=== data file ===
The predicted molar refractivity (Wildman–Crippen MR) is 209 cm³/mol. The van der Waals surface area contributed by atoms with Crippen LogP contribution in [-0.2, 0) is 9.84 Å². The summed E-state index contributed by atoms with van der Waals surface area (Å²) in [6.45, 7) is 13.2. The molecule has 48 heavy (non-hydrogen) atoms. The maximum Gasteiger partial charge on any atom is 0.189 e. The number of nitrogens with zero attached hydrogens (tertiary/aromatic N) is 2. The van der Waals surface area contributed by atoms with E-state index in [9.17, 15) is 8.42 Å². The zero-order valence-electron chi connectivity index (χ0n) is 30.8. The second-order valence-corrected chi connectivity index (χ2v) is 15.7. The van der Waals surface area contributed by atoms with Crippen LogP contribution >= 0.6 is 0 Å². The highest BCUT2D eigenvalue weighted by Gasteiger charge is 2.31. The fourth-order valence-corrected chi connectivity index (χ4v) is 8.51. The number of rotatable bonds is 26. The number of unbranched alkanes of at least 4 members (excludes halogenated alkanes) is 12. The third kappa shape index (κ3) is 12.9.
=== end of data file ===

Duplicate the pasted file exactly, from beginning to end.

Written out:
The predicted molar refractivity (Wildman–Crippen MR) is 209 cm³/mol. The van der Waals surface area contributed by atoms with Crippen LogP contribution in [-0.2, 0) is 9.84 Å². The summed E-state index contributed by atoms with van der Waals surface area (Å²) in [6.45, 7) is 13.2. The molecule has 48 heavy (non-hydrogen) atoms. The maximum Gasteiger partial charge on any atom is 0.189 e. The number of nitrogens with zero attached hydrogens (tertiary/aromatic N) is 2. The van der Waals surface area contributed by atoms with E-state index in [9.17, 15) is 8.42 Å². The zero-order valence-electron chi connectivity index (χ0n) is 30.8. The second-order valence-corrected chi connectivity index (χ2v) is 15.7. The van der Waals surface area contributed by atoms with Crippen LogP contribution >= 0.6 is 0 Å². The highest BCUT2D eigenvalue weighted by Gasteiger charge is 2.31. The fourth-order valence-corrected chi connectivity index (χ4v) is 8.51. The number of rotatable bonds is 26. The number of unbranched alkanes of at least 4 members (excludes halogenated alkanes) is 12. The third kappa shape index (κ3) is 12.9.